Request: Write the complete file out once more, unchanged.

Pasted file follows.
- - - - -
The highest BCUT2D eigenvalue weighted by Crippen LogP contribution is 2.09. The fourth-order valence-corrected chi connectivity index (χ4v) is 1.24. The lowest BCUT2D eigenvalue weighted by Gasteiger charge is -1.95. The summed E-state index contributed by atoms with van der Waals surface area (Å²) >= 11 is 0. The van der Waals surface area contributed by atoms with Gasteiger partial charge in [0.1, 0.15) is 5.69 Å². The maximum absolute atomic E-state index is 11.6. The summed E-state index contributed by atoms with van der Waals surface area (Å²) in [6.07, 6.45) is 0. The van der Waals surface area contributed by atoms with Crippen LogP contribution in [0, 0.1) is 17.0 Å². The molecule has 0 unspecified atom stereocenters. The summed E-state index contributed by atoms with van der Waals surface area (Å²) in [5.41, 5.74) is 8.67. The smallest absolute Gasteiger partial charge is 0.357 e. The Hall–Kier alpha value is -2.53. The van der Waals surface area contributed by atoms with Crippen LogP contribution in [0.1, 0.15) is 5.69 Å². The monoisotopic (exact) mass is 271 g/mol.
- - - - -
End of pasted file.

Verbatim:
The highest BCUT2D eigenvalue weighted by Crippen LogP contribution is 2.09. The fourth-order valence-corrected chi connectivity index (χ4v) is 1.24. The lowest BCUT2D eigenvalue weighted by Gasteiger charge is -1.95. The summed E-state index contributed by atoms with van der Waals surface area (Å²) >= 11 is 0. The van der Waals surface area contributed by atoms with Gasteiger partial charge in [0.1, 0.15) is 5.69 Å². The maximum absolute atomic E-state index is 11.6. The summed E-state index contributed by atoms with van der Waals surface area (Å²) in [6.07, 6.45) is 0. The van der Waals surface area contributed by atoms with Crippen LogP contribution in [0, 0.1) is 17.0 Å². The molecule has 0 unspecified atom stereocenters. The summed E-state index contributed by atoms with van der Waals surface area (Å²) in [5.41, 5.74) is 8.67. The smallest absolute Gasteiger partial charge is 0.357 e. The Hall–Kier alpha value is -2.53. The van der Waals surface area contributed by atoms with Crippen LogP contribution in [0.1, 0.15) is 5.69 Å². The monoisotopic (exact) mass is 271 g/mol.